Gun violence also hit home for William Caraccio, a 16-year-old junior at Westmont High School in Campbell. Last year, his father’s home was broken into by armed assailants who pistol-whipped his dad and threatened to shoot him.

    “It’s a very personal thing to me, I want to make sure that that doesn’t happen to anyone,” Caraccio said. “These are people that had a criminal record. These are people that should not have had access to a gun.”

    Caraccio organized San Jose’s Rally for Change in March, which hosted hundreds of attendees and presented a variety of speakers, from faith leaders to students.

    “We wanted to get all the different aspects of the gun epidemic: We wanted to get survivors, we wanted their point of view, we wanted politicians, how they’re working to enforce legislation,” he said. “We wanted really to attack it from every single point of view, and get people to be able to experience that and really get that type of exposure.”

    March for Our Lives San Jose has big plans for 2020, said Christina Vo, the group’s interscholastic coordinator. The 16-year-old Silver Creek High School student cited the group’s ambassador program and possibly a youth summit to empower teens to be “inspired by social issues.”

    “No matter what your age is, the only thing that’s important is the passion that drives you,” Caraccio said. “And I think that’s something specifically that youth have.”

    Marshall Woodmansee, San Jose City Council District 6 candidate, protests at the Silicon Valley Youth Climate Strike at San Jose City Hall. Photo courtesy of Marshall Woodmansee.

    Marshall Woodmansee: ‘We need younger people in politics.’ 

    As he considered the problems at home and abroad, Marshall Woodmansee, 19, asked,“What’s the most I can do?”

    His answer was politics. He’s now a candidate in the contested San Jose City Council District 6 race.

    “I had this perspective that the city of San Jose’s trajectory is not looking good,” Woodmansee said. “We’re not caring for people’s needs, people are dying in traffic, people are dying because they’re unhoused. And then I saw on a global scale that we really have to take action or I won’t have a future — we won’t have a future as young people.”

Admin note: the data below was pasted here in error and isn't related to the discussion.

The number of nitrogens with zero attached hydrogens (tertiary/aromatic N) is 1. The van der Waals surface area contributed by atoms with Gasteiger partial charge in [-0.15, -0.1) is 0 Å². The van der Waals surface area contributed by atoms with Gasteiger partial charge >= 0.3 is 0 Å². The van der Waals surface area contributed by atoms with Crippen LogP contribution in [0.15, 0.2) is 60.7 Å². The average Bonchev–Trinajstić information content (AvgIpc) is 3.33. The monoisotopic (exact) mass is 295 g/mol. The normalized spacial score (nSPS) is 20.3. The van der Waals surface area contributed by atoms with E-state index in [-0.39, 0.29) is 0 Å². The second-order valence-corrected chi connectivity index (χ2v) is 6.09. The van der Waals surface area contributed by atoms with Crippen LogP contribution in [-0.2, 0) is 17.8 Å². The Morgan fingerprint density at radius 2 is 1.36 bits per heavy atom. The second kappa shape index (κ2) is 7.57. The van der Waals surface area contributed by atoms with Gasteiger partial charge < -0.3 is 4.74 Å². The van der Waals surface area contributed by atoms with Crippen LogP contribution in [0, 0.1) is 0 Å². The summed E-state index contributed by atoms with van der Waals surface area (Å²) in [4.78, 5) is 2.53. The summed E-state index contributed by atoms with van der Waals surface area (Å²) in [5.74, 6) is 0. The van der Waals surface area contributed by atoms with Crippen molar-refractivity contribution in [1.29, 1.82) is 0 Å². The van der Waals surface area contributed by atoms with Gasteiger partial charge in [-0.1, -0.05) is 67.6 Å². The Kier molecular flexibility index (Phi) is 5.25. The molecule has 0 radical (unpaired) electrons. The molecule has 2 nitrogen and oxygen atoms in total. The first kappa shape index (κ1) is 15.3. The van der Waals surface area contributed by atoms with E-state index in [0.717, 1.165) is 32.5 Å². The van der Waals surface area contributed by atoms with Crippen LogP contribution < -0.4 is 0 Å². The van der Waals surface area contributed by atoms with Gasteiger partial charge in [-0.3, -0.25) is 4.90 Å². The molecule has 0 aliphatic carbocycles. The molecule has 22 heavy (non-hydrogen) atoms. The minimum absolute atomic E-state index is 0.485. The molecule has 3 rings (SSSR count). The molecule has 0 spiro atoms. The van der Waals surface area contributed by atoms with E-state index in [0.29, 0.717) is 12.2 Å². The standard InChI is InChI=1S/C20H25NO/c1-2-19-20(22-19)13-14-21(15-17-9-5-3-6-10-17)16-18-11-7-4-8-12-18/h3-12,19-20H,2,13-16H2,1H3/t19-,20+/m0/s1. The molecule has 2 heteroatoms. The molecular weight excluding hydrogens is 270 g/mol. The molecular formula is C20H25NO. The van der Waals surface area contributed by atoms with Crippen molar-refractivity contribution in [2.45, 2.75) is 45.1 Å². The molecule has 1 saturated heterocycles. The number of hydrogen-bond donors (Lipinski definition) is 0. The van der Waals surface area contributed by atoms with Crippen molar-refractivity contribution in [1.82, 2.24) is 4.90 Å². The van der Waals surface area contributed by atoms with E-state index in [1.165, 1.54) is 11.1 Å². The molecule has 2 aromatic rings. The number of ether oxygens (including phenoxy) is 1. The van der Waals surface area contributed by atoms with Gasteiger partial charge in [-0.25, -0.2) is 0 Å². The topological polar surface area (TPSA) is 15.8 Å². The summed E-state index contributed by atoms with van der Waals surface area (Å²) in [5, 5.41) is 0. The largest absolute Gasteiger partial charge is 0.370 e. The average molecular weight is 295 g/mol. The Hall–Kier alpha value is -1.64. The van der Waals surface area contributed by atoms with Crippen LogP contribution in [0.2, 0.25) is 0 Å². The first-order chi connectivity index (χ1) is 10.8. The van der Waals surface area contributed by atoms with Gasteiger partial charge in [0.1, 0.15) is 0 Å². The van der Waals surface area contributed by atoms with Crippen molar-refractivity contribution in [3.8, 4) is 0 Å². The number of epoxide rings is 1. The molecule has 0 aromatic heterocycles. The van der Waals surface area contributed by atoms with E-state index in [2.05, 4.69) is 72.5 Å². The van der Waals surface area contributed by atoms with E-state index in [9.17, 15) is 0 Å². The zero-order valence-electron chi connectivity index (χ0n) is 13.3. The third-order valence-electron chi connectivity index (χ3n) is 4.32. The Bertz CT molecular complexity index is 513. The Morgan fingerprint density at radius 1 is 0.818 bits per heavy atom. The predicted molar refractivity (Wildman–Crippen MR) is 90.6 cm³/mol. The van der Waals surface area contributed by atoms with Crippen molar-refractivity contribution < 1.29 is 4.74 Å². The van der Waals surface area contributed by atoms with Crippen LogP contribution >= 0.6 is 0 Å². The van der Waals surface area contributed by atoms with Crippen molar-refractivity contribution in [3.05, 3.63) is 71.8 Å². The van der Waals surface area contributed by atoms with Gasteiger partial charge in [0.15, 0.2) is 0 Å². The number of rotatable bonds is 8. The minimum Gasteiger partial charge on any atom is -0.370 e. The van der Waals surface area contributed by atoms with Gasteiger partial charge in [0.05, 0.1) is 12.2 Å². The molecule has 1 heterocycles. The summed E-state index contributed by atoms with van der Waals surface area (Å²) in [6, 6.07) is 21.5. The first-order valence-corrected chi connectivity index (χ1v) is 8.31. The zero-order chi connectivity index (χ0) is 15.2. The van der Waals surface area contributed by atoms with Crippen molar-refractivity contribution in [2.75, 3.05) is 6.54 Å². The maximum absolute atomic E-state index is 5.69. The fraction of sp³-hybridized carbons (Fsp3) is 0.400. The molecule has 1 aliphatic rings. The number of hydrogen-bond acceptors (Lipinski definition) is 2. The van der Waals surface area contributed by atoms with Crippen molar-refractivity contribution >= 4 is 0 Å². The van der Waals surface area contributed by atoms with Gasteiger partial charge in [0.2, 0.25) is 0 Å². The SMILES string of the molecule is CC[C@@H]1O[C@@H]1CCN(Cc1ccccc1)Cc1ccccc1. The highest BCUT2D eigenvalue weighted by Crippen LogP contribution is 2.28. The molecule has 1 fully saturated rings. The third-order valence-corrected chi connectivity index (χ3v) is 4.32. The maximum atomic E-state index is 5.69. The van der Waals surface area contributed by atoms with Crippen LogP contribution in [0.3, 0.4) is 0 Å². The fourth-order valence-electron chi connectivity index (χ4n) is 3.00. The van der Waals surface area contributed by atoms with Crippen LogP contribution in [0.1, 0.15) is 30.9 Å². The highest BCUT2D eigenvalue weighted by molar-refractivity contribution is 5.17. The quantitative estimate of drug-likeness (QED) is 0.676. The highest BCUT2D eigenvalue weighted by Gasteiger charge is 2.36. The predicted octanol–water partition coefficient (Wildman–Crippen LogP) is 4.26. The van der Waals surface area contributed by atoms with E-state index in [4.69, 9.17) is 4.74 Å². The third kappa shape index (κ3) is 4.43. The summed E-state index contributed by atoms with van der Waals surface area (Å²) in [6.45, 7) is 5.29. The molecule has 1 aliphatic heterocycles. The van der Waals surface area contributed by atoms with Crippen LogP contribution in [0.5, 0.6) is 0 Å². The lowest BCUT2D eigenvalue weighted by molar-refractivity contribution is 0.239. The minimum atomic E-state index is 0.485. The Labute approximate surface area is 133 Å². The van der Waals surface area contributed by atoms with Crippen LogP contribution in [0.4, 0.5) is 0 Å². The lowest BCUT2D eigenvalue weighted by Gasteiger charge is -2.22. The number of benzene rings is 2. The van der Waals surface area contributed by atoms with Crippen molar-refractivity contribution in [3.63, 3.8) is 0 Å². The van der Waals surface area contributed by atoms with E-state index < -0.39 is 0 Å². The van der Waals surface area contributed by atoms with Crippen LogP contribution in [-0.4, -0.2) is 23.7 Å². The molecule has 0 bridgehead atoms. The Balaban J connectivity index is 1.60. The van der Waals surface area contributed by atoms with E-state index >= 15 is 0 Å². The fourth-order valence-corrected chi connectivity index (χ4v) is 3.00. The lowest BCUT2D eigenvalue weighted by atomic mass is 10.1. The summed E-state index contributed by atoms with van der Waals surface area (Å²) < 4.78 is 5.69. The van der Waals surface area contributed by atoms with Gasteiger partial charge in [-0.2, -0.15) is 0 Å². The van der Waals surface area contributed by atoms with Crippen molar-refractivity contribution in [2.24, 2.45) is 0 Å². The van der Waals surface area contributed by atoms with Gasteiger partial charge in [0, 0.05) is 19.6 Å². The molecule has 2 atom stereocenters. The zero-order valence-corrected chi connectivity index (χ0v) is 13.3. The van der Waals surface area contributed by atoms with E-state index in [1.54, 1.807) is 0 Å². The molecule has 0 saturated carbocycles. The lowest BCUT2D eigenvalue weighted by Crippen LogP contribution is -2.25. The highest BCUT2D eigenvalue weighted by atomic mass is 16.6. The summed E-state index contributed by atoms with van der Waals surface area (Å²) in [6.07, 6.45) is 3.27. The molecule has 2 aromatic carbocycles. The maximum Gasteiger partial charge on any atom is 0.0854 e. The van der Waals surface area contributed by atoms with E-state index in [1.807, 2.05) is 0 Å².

Woodmansee said his most memorable moment in 2019 was receiving the email from the city clerk’s office in December announcing that he’d qualified for the 2020 ballot. He called it “life-changing.”

    “What I’ve learned in campaigns is it’s 50% the campaign manager and 50% the candidate. I’m both,” Woodmansee said. “There were so many opportunities for failure in that week. I submitted it and cried happy tears.”

    Woodmansee has plans beyond his run for office. He said he aims to mentor other young political hopefuls and strives to make his campaign replicable, challenges notwithstanding.

    “I was told by some people I respect: ‘Marshall, wait four years. Get your degree, get some experience, then run,’” Woodmansee said. “We need younger people in politics. We need people who don’t have ties to the corporate world, who really focus on the needs of the community — and I don’t see that coming from our current established leaders.”

    Contact Loan-Anh Pham at [email protected] or follow @theLoanAnhLede on Twitter.